In a result that surprised absolutely nobody (except the Rwandan election board, who had been expecting the results somewhat earlier), Paul Kagame yesterday won a second 7-year term as president of Rwanda. The votes have yet to be counted, but initial estimates indicate upwards of 90% of the vote for Kagame and the RPF. A wildly popular figure with a firm grip on power, one would suspect.
Or maybe not. Events of the last few months have belied Kagame’s reputation as a modern, visionary leader, with his own plan for Rwanda’s development. Opposition figures and journalists shot, political parties denied entry into the election, media outlets shut. It sounds all too familiar. We’ve been down this road before – with Meles Zenawi, with Hamid Karzai, with Robert Mugabe.
Kagame, however, is not phased. Remember the genocide, he says; look what a free press did then, look what a free opposition stirred up then. This is his constant refrain. I have seen him speak twice, and read innumerable other interviews, and he always says the same thing, in different words: “Remember the genocide. Whatever I do, I’m not going to let it happen again. Unlike you, in the West, who let it happen the first time.”
It is an impregnable argument, (also, incidentally, employed by Israeli leaders) that lets Kagame avoid any serious questions about his leadership. But it’s time these questions are asked. As an extremely media- and technology-savvy individual, he will know exactly what the implications of the events of the past few months mean. If he didn’t, then Tony Blair’s governance advisory team, who have an office in the presidency, would have told him. This means one of two things. Either, he has lost control of the forces within his party, who are short-sightedly securing power for themselves within a Kagame government by securing Kagame, regardless of the consequences; or he faces genuine, substantive opposition from within the RPF. From a distance, it seems like the latter is most plausible – this article in the Independent provides the most interesting analysis of what might be going on. See also Rwanda – Democracy Watch.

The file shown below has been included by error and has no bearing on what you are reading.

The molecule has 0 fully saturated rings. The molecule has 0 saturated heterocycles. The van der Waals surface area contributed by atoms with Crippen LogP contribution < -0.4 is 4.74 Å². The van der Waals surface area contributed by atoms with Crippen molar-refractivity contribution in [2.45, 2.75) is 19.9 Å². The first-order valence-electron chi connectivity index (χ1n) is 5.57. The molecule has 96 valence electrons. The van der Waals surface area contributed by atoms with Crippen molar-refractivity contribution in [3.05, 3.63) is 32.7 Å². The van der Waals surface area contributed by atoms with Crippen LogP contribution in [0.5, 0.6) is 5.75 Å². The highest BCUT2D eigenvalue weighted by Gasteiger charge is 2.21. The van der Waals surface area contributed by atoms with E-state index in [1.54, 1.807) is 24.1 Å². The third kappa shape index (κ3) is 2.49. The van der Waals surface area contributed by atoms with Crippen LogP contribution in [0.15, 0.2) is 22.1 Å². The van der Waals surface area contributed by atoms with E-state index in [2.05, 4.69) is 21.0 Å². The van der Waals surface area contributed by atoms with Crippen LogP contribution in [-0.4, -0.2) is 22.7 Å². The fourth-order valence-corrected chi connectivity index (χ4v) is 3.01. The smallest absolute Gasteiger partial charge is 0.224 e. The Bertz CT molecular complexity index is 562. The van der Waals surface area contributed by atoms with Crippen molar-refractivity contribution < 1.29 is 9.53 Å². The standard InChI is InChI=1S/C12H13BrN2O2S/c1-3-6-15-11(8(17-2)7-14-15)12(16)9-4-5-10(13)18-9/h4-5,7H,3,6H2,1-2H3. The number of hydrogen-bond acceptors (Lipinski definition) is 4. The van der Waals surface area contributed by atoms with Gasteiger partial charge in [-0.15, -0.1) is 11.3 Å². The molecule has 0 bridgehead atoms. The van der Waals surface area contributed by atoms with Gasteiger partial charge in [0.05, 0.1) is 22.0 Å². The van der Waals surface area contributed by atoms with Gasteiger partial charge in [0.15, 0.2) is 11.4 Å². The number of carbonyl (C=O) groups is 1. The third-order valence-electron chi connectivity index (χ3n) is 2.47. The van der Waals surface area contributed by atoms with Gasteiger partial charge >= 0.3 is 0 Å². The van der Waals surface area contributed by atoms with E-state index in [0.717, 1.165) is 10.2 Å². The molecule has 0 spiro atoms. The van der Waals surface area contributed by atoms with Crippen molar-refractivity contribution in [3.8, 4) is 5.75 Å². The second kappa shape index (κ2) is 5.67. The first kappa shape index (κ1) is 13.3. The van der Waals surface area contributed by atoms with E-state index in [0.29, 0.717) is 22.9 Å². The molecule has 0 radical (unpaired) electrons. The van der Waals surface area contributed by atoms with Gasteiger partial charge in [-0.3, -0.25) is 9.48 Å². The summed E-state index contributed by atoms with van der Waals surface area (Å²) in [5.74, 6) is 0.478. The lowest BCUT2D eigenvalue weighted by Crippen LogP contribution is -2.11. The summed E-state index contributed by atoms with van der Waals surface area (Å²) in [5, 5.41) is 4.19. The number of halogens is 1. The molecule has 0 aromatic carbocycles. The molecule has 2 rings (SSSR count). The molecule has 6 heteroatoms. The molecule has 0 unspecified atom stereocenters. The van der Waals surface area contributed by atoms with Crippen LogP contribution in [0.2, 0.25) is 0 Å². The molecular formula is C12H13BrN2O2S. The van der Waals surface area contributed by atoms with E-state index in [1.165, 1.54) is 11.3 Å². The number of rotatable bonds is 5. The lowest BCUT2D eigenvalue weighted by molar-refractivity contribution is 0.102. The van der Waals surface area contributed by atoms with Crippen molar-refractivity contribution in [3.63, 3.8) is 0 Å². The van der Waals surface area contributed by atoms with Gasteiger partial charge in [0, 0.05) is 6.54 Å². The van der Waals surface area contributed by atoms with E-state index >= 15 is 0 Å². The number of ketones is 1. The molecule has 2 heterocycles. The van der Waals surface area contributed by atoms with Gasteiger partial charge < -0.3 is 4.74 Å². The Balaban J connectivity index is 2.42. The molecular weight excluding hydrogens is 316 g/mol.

Either way, I can’t help but think that whatever is going on, Kagame is still the right person to lead Rwanda out of the genocide and into modernity. Kigali under his stewardship has become one of the most promising cities in Africa – clean, prosperous and exceptionally safe. The economy is doing fantastic things, so much so that all the international institutions are more than happy to turn a blind eye to the less savoury elements of Kagame’s rule. Perhaps it is misty-eyed optimism, but Rwanda seems to be doing now what Singapore did 30 years ago. Sometimes, democracy is not the answer, and you need to be pushy to get things done. Is now, in Rwanda, one of those times? I can only hope so.